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RETIREMENT
OCTOBER 15, 2021

Can I contribute to a Roth IRA if I'm retired?

Answered by
Debra Greenberg
Director, Retirement & Personal Wealth Solutions, Bank of America
Yes, you can, but only if you have compensation income. Roth IRAs were designed to help people save for retirement with the advantage of tax-free growth. So they're really most useful as a way to invest for growth in the years before you retire.
For purposes of the annual limit, "compensation" includes wages from employment or earned income from self-employment.

Is there an age limit for contributing?

No. Roth IRAs have no age limit for contributing. You just need to have compensation equal to or greater than your contribution. Also, be aware that your eligibility to contribute is phased out, based on modified adjusted gross income (MAGI) ranges that are published annually and correspond to your federal tax filing status. If your MAGI is
  • less than the lower limit, you are eligible to contribute up to the annual contribution limit for the year
  • between the limits, you are eligible to make a partial Roth IRA contribution
  • above the upper limit, you are not eligible to contribute to a Roth IRA

What are the contribution limits?

Generally, the contribution limit is $6,000 per year ($7,000 if you're age 50 or older during the calendar year), or if less, your taxable compensation for the year but the ability to make Roth IRA contributions is subject to income limits. Roth IRAs were designed as a way to help people save money for retirement, because qualified distributions of the gains on the investments in the account would be federally tax-free later on. Anyone earning above a certain threshold faces limits on how much they can contribute. The amount is based on your MAGI and federal tax filing status. Note that this annual limit applies to your total contributions to both traditional and Roth IRAs for that year. To find out more, read Merrill's Contribution Limits and Tax Reference Guide (PDF).
For purposes of the annual limit, "compensation" includes wages from employment or earned income from self-employment. Income from Social Security, pensions or investments doesn't count. But earnings from a part-time or consulting job, for instance, would be included. Check with your tax advisor to see if your income would affect your eligibility to contribute to a Roth IRA.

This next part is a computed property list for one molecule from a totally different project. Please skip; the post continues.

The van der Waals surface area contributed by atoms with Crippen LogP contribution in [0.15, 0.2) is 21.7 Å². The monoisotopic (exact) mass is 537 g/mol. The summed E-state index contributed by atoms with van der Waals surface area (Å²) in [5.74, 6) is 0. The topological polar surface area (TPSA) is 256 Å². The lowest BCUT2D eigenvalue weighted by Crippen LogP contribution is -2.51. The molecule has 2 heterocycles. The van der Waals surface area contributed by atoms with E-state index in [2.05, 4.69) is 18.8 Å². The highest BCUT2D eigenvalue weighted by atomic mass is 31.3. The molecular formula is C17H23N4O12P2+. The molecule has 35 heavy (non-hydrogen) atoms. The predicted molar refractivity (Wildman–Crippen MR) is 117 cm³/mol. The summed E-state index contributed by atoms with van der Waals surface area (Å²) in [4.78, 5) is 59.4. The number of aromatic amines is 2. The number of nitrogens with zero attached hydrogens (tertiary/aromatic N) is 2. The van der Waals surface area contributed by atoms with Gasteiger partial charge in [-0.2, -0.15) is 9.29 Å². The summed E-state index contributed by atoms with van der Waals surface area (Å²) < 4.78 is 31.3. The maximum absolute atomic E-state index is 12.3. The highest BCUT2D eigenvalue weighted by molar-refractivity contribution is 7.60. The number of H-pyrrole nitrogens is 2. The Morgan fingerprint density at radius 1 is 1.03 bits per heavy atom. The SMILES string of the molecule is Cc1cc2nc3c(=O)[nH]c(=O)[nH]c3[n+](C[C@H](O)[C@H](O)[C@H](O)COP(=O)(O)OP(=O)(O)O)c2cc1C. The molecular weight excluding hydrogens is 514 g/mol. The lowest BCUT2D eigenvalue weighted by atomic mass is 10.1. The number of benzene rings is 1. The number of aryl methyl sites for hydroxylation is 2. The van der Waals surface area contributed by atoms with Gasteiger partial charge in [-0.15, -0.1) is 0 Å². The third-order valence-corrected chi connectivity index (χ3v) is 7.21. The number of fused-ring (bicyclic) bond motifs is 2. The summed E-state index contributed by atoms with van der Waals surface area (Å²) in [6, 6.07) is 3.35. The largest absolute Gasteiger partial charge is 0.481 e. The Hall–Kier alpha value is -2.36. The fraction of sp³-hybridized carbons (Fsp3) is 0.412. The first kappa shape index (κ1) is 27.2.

Generally, if you're not earning any income, you can't contribute to either a traditional or a Roth IRA. However, in some cases, married couples filing jointly may be able to make IRA contributions based on the taxable compensation reported on their joint return.

How do spousal contributions to a Roth IRA work?

As long as your spouse earns enough to cover your contribution, and you file your tax return jointly, he or she could contribute up to the maximum allowable limit for you. So, for example, if you're both 50 or older during the calendar year, as long as your spouse has $14,000 in compensation and you and your spouse do not exceed the MAGI limits, your spouse could contribute up to $7,000 annually to a Roth IRA in his or her name, and up to $7,000 annually to a Roth IRA in your name.
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Merrill, its affiliates, and financial advisors do not provide legal, tax, or accounting advice. You should consult your legal and/or tax advisors before making any financial decisions.
Asset allocation, diversification, and rebalancing do not ensure a profit or protect against loss in declining markets.
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Investing in securities involves risks, and there is always the potential of losing money when you invest in securities.

Asset allocation, diversification, and rebalancing do not ensure a profit or protect against loss in declining markets.
Merrill, its affiliates, and financial advisors do not provide legal, tax, or accounting advice. You should consult your legal and/or tax advisors before making any financial decisions.

This material is not intended as a recommendation, offer or solicitation for the purchase or sale of any security or investment strategy. Merrill offers a broad range of brokerage, investment advisory (including financial planning) and other services. Additional information is available in our Client Relationship Summary (PDF).

Merrill Lynch, Pierce, Fenner & Smith Incorporated (also referred to as "MLPF&S" or "Merrill") makes available certain investment products sponsored, managed, distributed or provided by companies that are affiliates of Bank of America Corporation ("BofA Corp."). MLPF&S is a registered broker-dealer, registered investment adviser, Member Securities Investor Protection (SIPC) popup and a wholly owned subsidiary of Bank of America Corporation ("BofA Corp").
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